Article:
Croatian Symbol/Hrvatski Greb: courtesy of
Tomislav Mikulic


Croatian Genealogy Newsletter

Current issue No. 12 July 2005

Step-by-Step Guide to Croatian Genealogy

Differences in Croatian and European DNA?

Past Issues

Contact Information


Step-by-Step Guide to Croatian Genealogy

For those seeking family data this is a quick guide to tracing the steps needed to find documents for births, marriages, and deaths.

  1. Family Outside Croatia
    For data on other countries follow the genealogical sources for those countries. They are too numerous to list here. One source is found in Croatian genealogical books.

    Family Inside Croatia . . . . . Go to Step 2

  2. Location Unknown
    Check surname indexes. Examples are Leksik Prezimena Socijalisticke Republike Hrvatske and Prezimena i nas u Istri.

    Location Unknown . . . . . Go to Step 3

  3. FHC Film Found
    Search on Family History Center (FHC) site for available microfilm at www.familysearch.org and then conact the nearest FHC near you to order the microfilm at www.familysearch.org.

    FHC Film Not Found . . . . . Go to Step 4

  4. Parish Records Exist?
    Check for dates of parish's existence in church indexes such as, Vodic Crkve u Hrvatsoj.

    Write to Croatian archives or Church office. Samples records found in sources such as Searching for your Croatian Roots: a Handbook and A Guide to Croatian Genealogy. The latter also has addresses for archives.

    No Parish Found . . . . . Go to Step 5

  5. Contact Fee-Based Genealogist


Differences in Croatian and European DNA?

The use of genetic features to answer genealogical questions is a relatively new phenomenon. Genetic markers can anwser two type of questions for genealogical research. One type of genetic marker can indicate to what population does a certain group belong. This type of research can look at comparision of Croatian populations to other groups. A previous, issue ( Issue 9, January 2004) discussed the question of Croatian relationship to Iranian populations. Another type of question can determine if an individual is genetically close or identical to other individuals from a particular family. This genetic research is useful when comparing identical or related surnames for which no genealogical data is avaialable to determine relatedness. In this discussion, the different genetics groups are described from the studies of mitochondrial DNA. Technically, the groups are often referred to as haplogroups.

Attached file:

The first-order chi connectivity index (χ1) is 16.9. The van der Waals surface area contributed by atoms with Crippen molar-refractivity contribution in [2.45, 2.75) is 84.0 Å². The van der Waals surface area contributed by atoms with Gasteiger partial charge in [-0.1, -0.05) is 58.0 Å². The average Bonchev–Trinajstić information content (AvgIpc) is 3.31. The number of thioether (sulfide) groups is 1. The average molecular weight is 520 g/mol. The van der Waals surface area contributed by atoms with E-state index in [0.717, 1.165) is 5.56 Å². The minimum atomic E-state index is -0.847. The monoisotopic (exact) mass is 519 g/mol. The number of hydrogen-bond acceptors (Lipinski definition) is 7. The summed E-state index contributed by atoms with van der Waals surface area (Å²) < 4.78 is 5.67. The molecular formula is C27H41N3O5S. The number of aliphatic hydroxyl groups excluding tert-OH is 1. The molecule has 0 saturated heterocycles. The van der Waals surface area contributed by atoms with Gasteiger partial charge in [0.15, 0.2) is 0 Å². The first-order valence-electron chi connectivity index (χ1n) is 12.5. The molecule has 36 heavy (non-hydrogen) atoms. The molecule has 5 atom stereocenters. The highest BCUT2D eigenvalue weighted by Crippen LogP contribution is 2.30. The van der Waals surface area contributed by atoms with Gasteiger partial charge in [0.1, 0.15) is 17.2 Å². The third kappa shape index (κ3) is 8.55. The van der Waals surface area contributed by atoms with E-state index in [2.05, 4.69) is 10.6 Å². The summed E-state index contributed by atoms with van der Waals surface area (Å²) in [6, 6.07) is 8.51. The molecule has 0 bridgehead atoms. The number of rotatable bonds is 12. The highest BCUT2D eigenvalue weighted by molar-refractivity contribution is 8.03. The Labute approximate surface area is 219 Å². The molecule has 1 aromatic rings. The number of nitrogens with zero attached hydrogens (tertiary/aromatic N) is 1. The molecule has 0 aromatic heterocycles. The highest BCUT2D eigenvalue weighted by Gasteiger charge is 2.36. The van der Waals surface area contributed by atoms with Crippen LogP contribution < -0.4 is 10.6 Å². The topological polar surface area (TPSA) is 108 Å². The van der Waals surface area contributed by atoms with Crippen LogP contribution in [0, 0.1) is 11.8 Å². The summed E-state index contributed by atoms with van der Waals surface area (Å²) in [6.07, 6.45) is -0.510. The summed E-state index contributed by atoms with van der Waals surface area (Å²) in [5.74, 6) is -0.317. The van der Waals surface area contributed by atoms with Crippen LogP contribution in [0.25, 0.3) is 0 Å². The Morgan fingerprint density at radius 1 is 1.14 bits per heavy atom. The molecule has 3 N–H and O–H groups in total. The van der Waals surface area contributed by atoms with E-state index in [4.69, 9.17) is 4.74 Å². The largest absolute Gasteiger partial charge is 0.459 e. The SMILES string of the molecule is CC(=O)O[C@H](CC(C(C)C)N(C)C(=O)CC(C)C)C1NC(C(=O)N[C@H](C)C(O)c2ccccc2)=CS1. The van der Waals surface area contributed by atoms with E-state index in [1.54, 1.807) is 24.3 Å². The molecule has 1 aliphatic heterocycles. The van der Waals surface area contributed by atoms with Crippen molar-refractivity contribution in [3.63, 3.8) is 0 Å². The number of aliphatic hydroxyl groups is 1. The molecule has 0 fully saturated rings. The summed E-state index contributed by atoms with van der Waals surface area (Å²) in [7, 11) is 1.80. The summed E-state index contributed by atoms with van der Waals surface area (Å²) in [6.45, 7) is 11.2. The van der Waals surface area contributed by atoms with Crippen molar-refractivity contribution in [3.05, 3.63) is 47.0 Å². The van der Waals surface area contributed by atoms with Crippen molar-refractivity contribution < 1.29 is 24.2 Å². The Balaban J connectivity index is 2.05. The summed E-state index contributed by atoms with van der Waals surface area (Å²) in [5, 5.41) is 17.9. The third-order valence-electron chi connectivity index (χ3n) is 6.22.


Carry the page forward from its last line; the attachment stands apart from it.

The January 2004 issue of the newsletter described how the population on the large Croatian islands of Krk, Brac, and Vis have distinct genetic markers on the mitochondrial DNA. Mitochondrial DNA is passed on only from the maternal line to all children. Father's do not pass on any mitochondrial DNA. The Adriatic island populations have probably been more isolated than the rest of the Croatian mainland populations. Recent studies (1) show that Croatian coastal people and Croatian mainland people, in general, have very similar mitochondrial DNA markers.

However, the small differences in the frequencies of group or haplogroup J and K between the coastal and mainland populations of Croatia may substantiate the claim that the Adriatic island people, at least for some of them, have some rare mitochondrial DNA that though found in other parts of the world is rare in Europe (see Table 1). This does not necessarily mean that the Adriatic populations with the rare markers came from outside Europe. It is more likely that the rare types developed naturally over time because they were isolated for a longer time than mainland or coastal Croatian populations.

In fact, when Croatian mainland populations are compared with other former-Yugoslav populations there is little difference. Mitochondrial DNA markers for Euorpeans, including Croatians fall into one of nine groups, or haplogroups. These groups are labeled by letters of the Roman alphabet. The nine groups are H,I,J,K,T,U,V,W,X and together they account for 99% of all European mitochondrial DNA. The proportions of the nine groups are very similar between Croatians, Herzegovianins, Bosnians, Servians, Macedonians, and Slovenians. The following table shows the percentage of each of the nine markers in these populations.